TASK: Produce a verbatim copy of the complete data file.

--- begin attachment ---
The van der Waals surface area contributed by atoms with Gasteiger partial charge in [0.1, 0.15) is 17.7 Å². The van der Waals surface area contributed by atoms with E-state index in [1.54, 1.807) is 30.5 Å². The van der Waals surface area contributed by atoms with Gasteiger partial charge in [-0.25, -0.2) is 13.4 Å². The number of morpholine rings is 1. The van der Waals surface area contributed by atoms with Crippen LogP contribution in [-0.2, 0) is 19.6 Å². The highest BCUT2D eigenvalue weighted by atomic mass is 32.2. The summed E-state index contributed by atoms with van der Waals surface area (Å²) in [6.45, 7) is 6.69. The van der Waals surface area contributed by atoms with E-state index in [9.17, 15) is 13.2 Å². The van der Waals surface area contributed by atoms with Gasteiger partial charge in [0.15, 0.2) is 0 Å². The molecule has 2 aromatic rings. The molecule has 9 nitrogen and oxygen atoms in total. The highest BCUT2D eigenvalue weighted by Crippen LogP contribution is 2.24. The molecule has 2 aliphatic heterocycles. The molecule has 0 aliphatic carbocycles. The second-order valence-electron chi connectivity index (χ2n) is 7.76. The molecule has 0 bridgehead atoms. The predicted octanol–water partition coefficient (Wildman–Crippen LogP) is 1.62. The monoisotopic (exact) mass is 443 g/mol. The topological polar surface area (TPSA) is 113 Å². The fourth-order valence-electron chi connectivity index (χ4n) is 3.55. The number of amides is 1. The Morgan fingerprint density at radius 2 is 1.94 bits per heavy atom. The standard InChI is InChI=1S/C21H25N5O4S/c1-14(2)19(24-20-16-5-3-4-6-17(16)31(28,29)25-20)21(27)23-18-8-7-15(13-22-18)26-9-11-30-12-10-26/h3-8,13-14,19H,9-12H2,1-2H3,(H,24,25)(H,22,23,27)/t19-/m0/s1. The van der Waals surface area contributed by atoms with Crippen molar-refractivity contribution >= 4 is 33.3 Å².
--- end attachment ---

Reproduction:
The van der Waals surface area contributed by atoms with Gasteiger partial charge in [0.1, 0.15) is 17.7 Å². The van der Waals surface area contributed by atoms with E-state index in [1.54, 1.807) is 30.5 Å². The van der Waals surface area contributed by atoms with Gasteiger partial charge in [-0.25, -0.2) is 13.4 Å². The number of morpholine rings is 1. The van der Waals surface area contributed by atoms with Crippen LogP contribution in [-0.2, 0) is 19.6 Å². The highest BCUT2D eigenvalue weighted by atomic mass is 32.2. The summed E-state index contributed by atoms with van der Waals surface area (Å²) in [6.45, 7) is 6.69. The van der Waals surface area contributed by atoms with E-state index in [9.17, 15) is 13.2 Å². The van der Waals surface area contributed by atoms with Gasteiger partial charge in [0.15, 0.2) is 0 Å². The molecule has 2 aromatic rings. The molecule has 9 nitrogen and oxygen atoms in total. The highest BCUT2D eigenvalue weighted by Crippen LogP contribution is 2.24. The molecule has 2 aliphatic heterocycles. The molecule has 0 aliphatic carbocycles. The second-order valence-electron chi connectivity index (χ2n) is 7.76. The molecule has 0 bridgehead atoms. The predicted octanol–water partition coefficient (Wildman–Crippen LogP) is 1.62. The monoisotopic (exact) mass is 443 g/mol. The topological polar surface area (TPSA) is 113 Å². The fourth-order valence-electron chi connectivity index (χ4n) is 3.55. The number of amides is 1. The Morgan fingerprint density at radius 2 is 1.94 bits per heavy atom. The standard InChI is InChI=1S/C21H25N5O4S/c1-14(2)19(24-20-16-5-3-4-6-17(16)31(28,29)25-20)21(27)23-18-8-7-15(13-22-18)26-9-11-30-12-10-26/h3-8,13-14,19H,9-12H2,1-2H3,(H,24,25)(H,22,23,27)/t19-/m0/s1. The van der Waals surface area contributed by atoms with Crippen molar-refractivity contribution >= 4 is 33.3 Å².